Did Furtwängler ever conduct at the Met?

Did Furtwängler ever conduct at the Met?


norman lebrecht

September 26, 2022

The German conductor was widely admired in the US and was offered the conductorship of the New York Philharmonic in 1935.

But so far as we knew he never set foot in the Met.

Or did he?

Slippedusc reader Tom Graham has found this.

Does anyone know if this concert happened?


  • Callum Thomson says:

    The NY Phil has an excellent digital archive containing a concert programme for this concert:

  • Jonathon says:


    According to this site he conducted there three times, including on one of the dates mentioned in the picture….but the soloist listed is not Szigeti, though they played the Brahms concerto together only 2 weeks earlier in Brooklyn!

    14 MARCH, New York (Metropolitan Opera House)
    Beethoven: Piano concerto No. 4 (Wilhelm Backhaus) – Tchaikovsky: Symphony No. 6

    13 MARCH, New York (Metropolitan Opera House)
    Franck: Symphony in D minor – Tchaikovsky: Romeo and Juliet – Berlioz: le Carnaval Romain

    3 APRIL, New York (Metropolitan Opera House)
    Brahms: ein deutsches Requiem (Louise Level, Fraser Gange)

    • Joel Kemelhor says:

      Fraser Gange was a Scots-born baritone who taught in Baltimore for years as a member of the Peabody faculty. His wife was the Welsh soprano Amy Evans.

  • Wurtfangler says:

    Although it gives the date as March 13th, according to http://patangel.free.fr/furt/conce_en.htm the concert programme was:

    Franck: Symphony in D minor – Tchaikovsky: Romeo and Juliet – Berlioz: le Carnaval Romain

    It was with the NYPO, not the Met orchestra though.

  • andrew says:

    I have heard this referred to a potential hoax, but could be wrong

  • Joel Stein says:

    You can check the NYPhil archives which show he conducted the orchestra at the Met several times including 3/14/26. Reiner conducted on 4/4/26.

  • Brian Bell says:

    A database of all the concerts of the New York Philharmonic, as well as Damrosch’s New York Symphony is freely accessible at the New York Philharmonic’s website.
    A casual perusal shows that the concert program shown did indeed take place.
    In fact there were 59 different program listings, at quite a number of venues: In addition to Carnegie Hall, he conducted in Brooklyn, Reading PA, as well as the Syria Mosque in Pittsburgh. I counted 3 appearances at the Metropolitan Opera House between 1926 and 1927, leading the New York Philharmonic.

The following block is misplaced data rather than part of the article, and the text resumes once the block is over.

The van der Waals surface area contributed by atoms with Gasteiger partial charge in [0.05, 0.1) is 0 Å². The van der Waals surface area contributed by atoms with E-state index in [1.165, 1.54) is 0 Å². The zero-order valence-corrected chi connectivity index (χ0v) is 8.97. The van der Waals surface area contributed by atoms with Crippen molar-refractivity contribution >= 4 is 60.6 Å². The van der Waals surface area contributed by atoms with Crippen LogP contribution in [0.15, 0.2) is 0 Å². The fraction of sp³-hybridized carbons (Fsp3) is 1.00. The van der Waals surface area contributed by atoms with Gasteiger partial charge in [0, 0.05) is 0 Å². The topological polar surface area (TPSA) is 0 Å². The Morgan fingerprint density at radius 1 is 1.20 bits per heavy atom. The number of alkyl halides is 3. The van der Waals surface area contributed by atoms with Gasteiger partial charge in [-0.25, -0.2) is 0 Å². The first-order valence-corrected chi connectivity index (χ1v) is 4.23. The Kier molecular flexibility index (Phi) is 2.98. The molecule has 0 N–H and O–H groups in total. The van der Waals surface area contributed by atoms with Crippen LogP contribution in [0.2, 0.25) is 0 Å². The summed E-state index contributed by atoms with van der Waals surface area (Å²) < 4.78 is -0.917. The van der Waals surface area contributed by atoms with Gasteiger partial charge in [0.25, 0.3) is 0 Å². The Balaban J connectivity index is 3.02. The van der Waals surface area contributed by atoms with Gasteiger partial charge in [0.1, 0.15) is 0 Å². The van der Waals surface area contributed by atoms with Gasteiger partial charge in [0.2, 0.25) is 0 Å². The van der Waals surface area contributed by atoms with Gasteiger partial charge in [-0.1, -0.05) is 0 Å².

In addition to Szigeti, soloists also included Backhaus and Casals.

  • Tamino says:

    …and if he did, what did he do in the three weeks inbetween those two concerts?

    • Tom says:

      Conducted the same orchestra at Carnegie Hall, Brooklyn Academy of Music. Likely he also attended the theatre, checked out the restaurant scene, kept a busy social schedule, studied scores, walked in Central Park, read fine literature and news, played the piano, perhaps composed.

  • lamed says:

    Per the NYT archives, he seems to have debuted with the Boston Symphony around Jan. 4, 1925 in a review by Olin Downes.

    There seems to be an appearance in NY, at least scheduled, in 1926.

    I don’t have a subscription to NYT archives, so have no access beyond the titles in the search results.

    Caveat: need to search under this spelling: “Furtwaengler”

  • Jon says:

    According to Tahra’s concert registry, Furtwängler conducted 3 concerts at the Metropolitan Opera House, all with the NYPO:

    14th March, 1926
    Beethoven: Piano concerto No. 4, with Wilhelm Backhaus
    Tchaikovsky: Symphony No. 6

    13th March, 1927
    Franck: Symphony in D minor
    Tchaikovsky: Romeo and Juliet
    Berlioz: le Carnaval Romain

    3rd April, 1927
    Brahms: ein deutsches Requiem, with Louise Level and Fraser Gange


    Tahra do admit that their registry may contain mistakes and is not one hundred percent complete.

  • Stephen Tomchik says:

    The New York Philharmonic performance database confirms that the March 14 concert did occur. The program held Beethoven’s 4th Piano Concerto (Wilhelm Backhaus as soloist vice Szigeti) and Tchaikovsky’s Sixth. The April 4 concert was led by Fritz Reiner.

  • drummerman says:

    According the Philharmonic archive, he did conduct March 14, 1926 at the Met but the soloist is listed as Wilhelm Bachaus. According to the archive, Fritz Reiner conducted them at the Met on April 4, 1926.

  • Tiredofitall says:

    From a quick search of the Philharmonic archives, it appears that Furtwangler conducted several times at the Met Opera House.

    There is no mention of the concert with Zsigeti, except on February 28, 1926, but that was at the Brooklyn Academy of Music. Wilhelm Backhaus must have been substituted for Szigeti on the March 14th concert of your advertisement. The April 4th concert was at the opera house, but conducted by Fritz Reiner.

    The four conducted by Furtwangler at the Metropolitan Opera House:

    1926 Mar 14 (Subscription Season) NYP
    Conductor: Furtwangler [Furtwängler]
    Soloists: Backhaus, Wilhelm
    Beethoven / Piano Concerto No. 4 in G major, Op. 58
    Tchaikovsky / Symphony No. 6 in B minor, Op. 74, Pathétique
    Location: Metropolitan Opera House
    (39th street), Manhattan, NY

    1927 Mar 13 (Subscription Season) NYP
    Conductor: Furtwangler [Furtwängler]
    Franck / Symphony in D minor
    Tchaikovsky / Romeo and Juliet Overture-Fantasy
    Location: Metropolitan Opera House (39th street), Manhattan, NY

    1927 Mar 15 (Subscription Season) SSO
    Conductor: Furtwangler [Furtwängler] / Busch / Damrosch
    Easton, Florence / Soprano /
    Schumann-Heink, Ernestine / Mezzo-Soprano
    Location: Metropolitan Opera House (39th street), Manhattan, NY

    1927 Apr 03 (Subscription Season) NYP